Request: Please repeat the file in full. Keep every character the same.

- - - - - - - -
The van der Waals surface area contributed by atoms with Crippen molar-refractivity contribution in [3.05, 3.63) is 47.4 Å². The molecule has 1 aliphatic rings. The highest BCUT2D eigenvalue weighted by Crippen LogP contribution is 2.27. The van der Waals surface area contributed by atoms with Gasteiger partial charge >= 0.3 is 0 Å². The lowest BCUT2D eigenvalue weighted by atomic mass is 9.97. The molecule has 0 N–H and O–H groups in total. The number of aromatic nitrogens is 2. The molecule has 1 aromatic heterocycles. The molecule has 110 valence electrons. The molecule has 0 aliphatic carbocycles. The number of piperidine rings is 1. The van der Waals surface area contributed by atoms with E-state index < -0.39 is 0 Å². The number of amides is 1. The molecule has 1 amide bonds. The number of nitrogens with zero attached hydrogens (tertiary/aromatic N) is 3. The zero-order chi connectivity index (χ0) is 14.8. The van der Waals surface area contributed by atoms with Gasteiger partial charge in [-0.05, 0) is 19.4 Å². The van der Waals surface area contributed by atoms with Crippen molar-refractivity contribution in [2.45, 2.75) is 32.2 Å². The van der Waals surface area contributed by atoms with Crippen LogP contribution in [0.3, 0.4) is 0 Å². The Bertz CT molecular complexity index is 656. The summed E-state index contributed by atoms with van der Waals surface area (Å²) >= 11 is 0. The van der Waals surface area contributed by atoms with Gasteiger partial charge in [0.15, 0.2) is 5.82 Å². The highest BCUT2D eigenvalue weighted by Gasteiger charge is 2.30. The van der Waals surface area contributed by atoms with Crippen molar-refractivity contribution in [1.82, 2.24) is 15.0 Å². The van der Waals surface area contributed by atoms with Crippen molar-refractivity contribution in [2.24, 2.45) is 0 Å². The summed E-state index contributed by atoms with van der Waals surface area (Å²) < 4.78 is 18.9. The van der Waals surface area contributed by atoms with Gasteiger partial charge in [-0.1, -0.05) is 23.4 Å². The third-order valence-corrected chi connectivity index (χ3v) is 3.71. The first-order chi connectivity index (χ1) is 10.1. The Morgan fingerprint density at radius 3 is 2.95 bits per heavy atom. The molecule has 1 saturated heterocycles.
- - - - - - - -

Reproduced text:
The van der Waals surface area contributed by atoms with Crippen molar-refractivity contribution in [3.05, 3.63) is 47.4 Å². The molecule has 1 aliphatic rings. The highest BCUT2D eigenvalue weighted by Crippen LogP contribution is 2.27. The van der Waals surface area contributed by atoms with Gasteiger partial charge >= 0.3 is 0 Å². The lowest BCUT2D eigenvalue weighted by atomic mass is 9.97. The molecule has 0 N–H and O–H groups in total. The number of aromatic nitrogens is 2. The molecule has 1 aromatic heterocycles. The molecule has 110 valence electrons. The molecule has 0 aliphatic carbocycles. The number of piperidine rings is 1. The van der Waals surface area contributed by atoms with E-state index < -0.39 is 0 Å². The number of amides is 1. The molecule has 1 amide bonds. The number of nitrogens with zero attached hydrogens (tertiary/aromatic N) is 3. The zero-order chi connectivity index (χ0) is 14.8. The van der Waals surface area contributed by atoms with Gasteiger partial charge in [-0.05, 0) is 19.4 Å². The van der Waals surface area contributed by atoms with Crippen molar-refractivity contribution in [2.45, 2.75) is 32.2 Å². The van der Waals surface area contributed by atoms with Crippen LogP contribution in [0.3, 0.4) is 0 Å². The Bertz CT molecular complexity index is 656. The summed E-state index contributed by atoms with van der Waals surface area (Å²) >= 11 is 0. The van der Waals surface area contributed by atoms with Gasteiger partial charge in [0.15, 0.2) is 5.82 Å². The highest BCUT2D eigenvalue weighted by Gasteiger charge is 2.30. The van der Waals surface area contributed by atoms with Crippen molar-refractivity contribution in [1.82, 2.24) is 15.0 Å². The van der Waals surface area contributed by atoms with Crippen molar-refractivity contribution in [2.24, 2.45) is 0 Å². The summed E-state index contributed by atoms with van der Waals surface area (Å²) < 4.78 is 18.9. The van der Waals surface area contributed by atoms with Gasteiger partial charge in [-0.1, -0.05) is 23.4 Å². The third-order valence-corrected chi connectivity index (χ3v) is 3.71. The first-order chi connectivity index (χ1) is 10.1. The Morgan fingerprint density at radius 3 is 2.95 bits per heavy atom. The molecule has 1 saturated heterocycles.